Review: Methyl Ethel’s Mysterious and Addictive Alt-Pop

methyl ethel, alternative pop, alternative rock, everything is forgotten

Coming from the remote coastal town of Perth the enigmatic and mysterious alternative rock/pop band Methyl Ethel has recently debuted their sophomore album Everything Is ForgottenThe follow-up to their debut Oh Inhuman Spectacle is a polished, well structured, and magnificent production that showcases the unique talents of these three musicians that leave you absolutely addicted to them after first listen.

The album kicks-off with “Drink Wine” full of juddering synths, a prominent bass, and Jake Webbs genderless vocals. Webb states that much of his musical influence comes from early tapes he heard in his parents’ car — “doo-wop, the Beatles, the Everly Brothers, Del Shannon, the Beach Boys, Harry Nilsson,” he lists his favourites. “All my knowledge of songwriting is the old way. But I play with the form, to try and push the boundaries.” 

There is much to be said about the deliriously addictive and hypnotic track “Ubu” which repeats a chorus of “why’d you have to go and cut your hair, why’d you cut your hair?” to the point that no matter how often you hear it you’ll still find yourself singing the chorus in your head days after. Methyl Ethel deliver a cut that is hard to beat with “Ubu” but then you hear “No. 28” and it’s dèjà vu all over again. This track is classic rock n’ roll with catchy riffs and lyrics that transcend the song itself and a pretty psych dressing to go with. While “Groundswells” eerie synth and slowly creeping vocals are a perfect recipe for a twisted love tale.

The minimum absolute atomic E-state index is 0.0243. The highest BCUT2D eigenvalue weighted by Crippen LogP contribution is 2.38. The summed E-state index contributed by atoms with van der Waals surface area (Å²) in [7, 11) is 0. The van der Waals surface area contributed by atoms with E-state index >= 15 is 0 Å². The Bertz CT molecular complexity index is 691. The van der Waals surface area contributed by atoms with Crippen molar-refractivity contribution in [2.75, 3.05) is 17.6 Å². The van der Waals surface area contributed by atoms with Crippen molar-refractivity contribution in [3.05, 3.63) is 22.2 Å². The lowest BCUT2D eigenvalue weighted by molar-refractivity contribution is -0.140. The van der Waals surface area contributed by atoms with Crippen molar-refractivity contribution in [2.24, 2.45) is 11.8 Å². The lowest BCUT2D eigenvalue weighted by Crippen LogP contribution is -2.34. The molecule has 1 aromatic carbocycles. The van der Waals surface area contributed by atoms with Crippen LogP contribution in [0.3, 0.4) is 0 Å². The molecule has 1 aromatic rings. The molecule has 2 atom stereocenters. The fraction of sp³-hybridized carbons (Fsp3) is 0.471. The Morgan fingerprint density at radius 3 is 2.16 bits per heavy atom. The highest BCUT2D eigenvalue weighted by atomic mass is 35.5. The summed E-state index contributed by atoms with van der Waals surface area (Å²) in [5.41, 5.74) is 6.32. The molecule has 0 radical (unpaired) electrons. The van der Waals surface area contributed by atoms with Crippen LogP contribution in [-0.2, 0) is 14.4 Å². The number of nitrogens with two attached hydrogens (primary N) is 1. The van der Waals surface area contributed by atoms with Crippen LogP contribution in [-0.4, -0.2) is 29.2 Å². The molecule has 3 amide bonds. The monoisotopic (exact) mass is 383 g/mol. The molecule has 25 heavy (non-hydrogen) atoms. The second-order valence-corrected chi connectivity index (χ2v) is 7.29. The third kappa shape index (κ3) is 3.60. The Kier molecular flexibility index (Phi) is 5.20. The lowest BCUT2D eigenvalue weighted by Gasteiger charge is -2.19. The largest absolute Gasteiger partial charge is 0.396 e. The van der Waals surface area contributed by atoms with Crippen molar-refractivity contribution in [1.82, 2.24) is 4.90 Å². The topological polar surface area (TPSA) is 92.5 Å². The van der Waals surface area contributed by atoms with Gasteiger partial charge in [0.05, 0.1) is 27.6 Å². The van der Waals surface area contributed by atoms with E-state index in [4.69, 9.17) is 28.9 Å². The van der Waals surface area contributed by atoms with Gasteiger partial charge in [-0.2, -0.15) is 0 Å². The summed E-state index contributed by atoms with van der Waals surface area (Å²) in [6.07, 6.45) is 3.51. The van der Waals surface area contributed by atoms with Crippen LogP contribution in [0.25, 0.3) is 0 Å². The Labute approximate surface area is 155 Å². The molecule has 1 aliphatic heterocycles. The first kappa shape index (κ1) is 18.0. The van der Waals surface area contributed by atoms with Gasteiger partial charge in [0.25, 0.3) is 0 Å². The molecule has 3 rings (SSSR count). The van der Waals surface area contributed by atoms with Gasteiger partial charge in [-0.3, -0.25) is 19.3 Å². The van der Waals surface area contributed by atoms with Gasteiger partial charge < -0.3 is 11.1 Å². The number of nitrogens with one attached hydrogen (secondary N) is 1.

“Hyakki Yakō” has the same darker tone but with a thumping bass and snake-like guitar riff throughout the song. Following is “Summer Moon”, which is a triumphant, darker song with the drums and bass very prominent here. Ending the album with a gentle psych-pop song is “Schlager.” Methyl Ethel really have superseded themselves with Everything Is Forgotten. This is a band we can definitely expect a lot more from in the future. Check out “Ubu” below:

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